PKD Clinical and Translational Core Study
Advances in our understanding of the pathogenesis of autosomal dominant polycystic kidney disease (ADPKD) have opened up possibilities of new therapies to prevent disease progression. High quality clinical investigations in patients with ADPKD, however, pose significant challenges to investigators including limited access to patients with ADPKD,insufficient guidance by experienced investigators and lack of resources to conduct these studies.
The Polycystic Kidney Disease Research Clinical and Translational Core (P30) aims to establish an infrastructure that will assist investigators in designing and conducting highest quality clinical and translational research focused on a diverse group of patients with ADPKD.
Objective 1: To establish a Mid-Atlantic cohort of ADPKD patients (N=200) with baseline clinical phenotyping performed at the General Clinical Research Unit of the University of Maryland School of Medicine.
Objective 2: To establish a state-of-the-art biobank of specimens from the ADPKD cohort including serum, plasma,urine and DNA.
Objective 3: To develop a collaborative network of physicians and practices in the Mid-Atlantic region who will contribute to the ADPKD cohort and will be willing to refer patients for future studies and trials.
Objective 4: To establish a web-based registry of ADPKD patients in the Mid-Atlantic area.
Polycystic Kidney Disease
|Study Type:||Observational [Patient Registry]|
|Study Design:||Observational Model: Cohort
Time Perspective: Prospective
|Target Follow-Up Duration:||4 Years|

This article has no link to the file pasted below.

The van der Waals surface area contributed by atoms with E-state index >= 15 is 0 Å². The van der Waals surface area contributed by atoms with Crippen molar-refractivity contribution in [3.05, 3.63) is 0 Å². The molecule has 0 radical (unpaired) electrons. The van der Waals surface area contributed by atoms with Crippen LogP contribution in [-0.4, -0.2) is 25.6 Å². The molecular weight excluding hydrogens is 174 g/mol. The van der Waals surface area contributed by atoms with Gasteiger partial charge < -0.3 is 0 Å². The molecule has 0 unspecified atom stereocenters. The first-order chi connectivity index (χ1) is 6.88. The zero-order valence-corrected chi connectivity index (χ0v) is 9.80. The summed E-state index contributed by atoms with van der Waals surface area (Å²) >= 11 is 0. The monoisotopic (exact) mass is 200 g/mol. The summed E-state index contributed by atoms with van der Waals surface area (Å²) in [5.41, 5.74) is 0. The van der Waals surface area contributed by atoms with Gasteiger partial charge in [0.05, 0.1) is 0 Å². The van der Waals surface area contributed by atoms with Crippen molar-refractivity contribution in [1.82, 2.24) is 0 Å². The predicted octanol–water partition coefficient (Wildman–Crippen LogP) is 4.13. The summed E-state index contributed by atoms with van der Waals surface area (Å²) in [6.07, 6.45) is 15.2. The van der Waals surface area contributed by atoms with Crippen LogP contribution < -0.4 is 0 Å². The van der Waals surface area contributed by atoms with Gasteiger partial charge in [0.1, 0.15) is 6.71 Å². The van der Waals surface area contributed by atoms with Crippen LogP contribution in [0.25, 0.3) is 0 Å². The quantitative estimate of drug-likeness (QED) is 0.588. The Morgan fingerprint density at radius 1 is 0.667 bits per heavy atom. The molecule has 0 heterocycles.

|Official Title:||The Baltimore Polycystic Kidney Disease Clinical and Translational Core Study|
- Renal volume by MRI [ Time Frame: Baseline ]Calculations of the volume will be based on summation of the products of the area measurements of the kidneys and/or liver and slice thickness. A region-based signal threshold method will be applied to calculate total cyst volume, and the remaining parenchymal renal and hepatic volume.
- Quality of Life: [ Time Frame: Annually up to 4 years ]Self-reported Quality of Life (pain, anxiety, depression, physical activity, fatigue).
- Hospitalizations [ Time Frame: Annually up to 4 years ]
Biospecimen Retention: Samples With DNA
|Study Start Date:||March 2013|
|Estimated Study Completion Date:||June 2020|
|Estimated Primary Completion Date:||June 2020 (Final data collection date for primary outcome measure)|
This is an observational prospective cohort study of adults with autosomal dominant polycystic kidney disease (ADPKD) with estimated GFR at least 15cc/min/1.73m2. There are no therapeutic interventions in this observational cohort study.
The purpose of this study is to establish a prospective observational cohort of 200 well-characterized adults with ADPKD, and an associated biorepository of DNA, plasma, serum, and urine. Baseline clinical phenotyping includes measurement of renal filtration function, total kidney volume, clinical and family history, presence and history of renal and extra-renal ADPKD manifestations, cardiac function, vascular stiffness, and health-related quality of life.
Prospective characterization will include the development of ADPKD complications (e.g., infection, stones, cyst hemorrhage) and other acute medical events, and changes in symptoms and QoL.
In addition, an electronic PKD patient registry will collect demographic and contact information on adults with ADPKD interested in participating in future clinical trials and/or observational cohort studies.
No treatment interventions will be performed in these observational studies
Please refer to this study by its ClinicalTrials.gov identifier: NCT01873235
|Contact: Charalett E Diggs, RN, MSNfirstname.lastname@example.org|
|Contact: Karkleen Schuhartemail@example.com|
|United States, Maryland|
|University of Maryland School of Medicine General Clinical Research Center||Recruiting|
|Baltimore, Maryland, United States, 21201|
|Contact: Charalett Diggs, RN, MSN 410-328-0207 firstname.lastname@example.org|
|Contact: Karleen Schuhart 410-328-3727 email@example.com|
|Principal Investigator: Terry Watnick, MD|
|Sub-Investigator: Stephen Seliger, MD, MS|
|Principal Investigator:||Terry J Watnick, MD||University of Maryland|